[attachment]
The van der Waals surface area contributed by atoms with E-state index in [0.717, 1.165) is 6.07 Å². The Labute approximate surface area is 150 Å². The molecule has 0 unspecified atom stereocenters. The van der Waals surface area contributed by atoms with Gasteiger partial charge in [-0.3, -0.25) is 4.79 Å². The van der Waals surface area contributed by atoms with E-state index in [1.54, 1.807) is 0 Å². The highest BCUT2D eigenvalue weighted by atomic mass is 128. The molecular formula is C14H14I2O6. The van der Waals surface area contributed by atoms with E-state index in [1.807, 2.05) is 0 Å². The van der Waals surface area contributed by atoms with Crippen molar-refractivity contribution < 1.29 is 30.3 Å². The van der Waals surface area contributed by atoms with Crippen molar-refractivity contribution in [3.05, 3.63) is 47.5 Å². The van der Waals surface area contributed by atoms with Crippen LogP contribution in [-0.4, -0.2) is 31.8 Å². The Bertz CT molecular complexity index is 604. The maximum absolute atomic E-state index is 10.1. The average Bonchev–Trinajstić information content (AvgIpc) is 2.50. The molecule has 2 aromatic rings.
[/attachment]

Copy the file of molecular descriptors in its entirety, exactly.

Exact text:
The van der Waals surface area contributed by atoms with E-state index in [0.717, 1.165) is 6.07 Å². The Labute approximate surface area is 150 Å². The molecule has 0 unspecified atom stereocenters. The van der Waals surface area contributed by atoms with Gasteiger partial charge in [-0.3, -0.25) is 4.79 Å². The van der Waals surface area contributed by atoms with E-state index in [1.54, 1.807) is 0 Å². The highest BCUT2D eigenvalue weighted by atomic mass is 128. The molecular formula is C14H14I2O6. The van der Waals surface area contributed by atoms with E-state index in [1.807, 2.05) is 0 Å². The van der Waals surface area contributed by atoms with Crippen molar-refractivity contribution < 1.29 is 30.3 Å². The van der Waals surface area contributed by atoms with Crippen molar-refractivity contribution in [3.05, 3.63) is 47.5 Å². The van der Waals surface area contributed by atoms with Crippen LogP contribution in [-0.4, -0.2) is 31.8 Å². The Bertz CT molecular complexity index is 604. The maximum absolute atomic E-state index is 10.1. The average Bonchev–Trinajstić information content (AvgIpc) is 2.50. The molecule has 2 aromatic rings.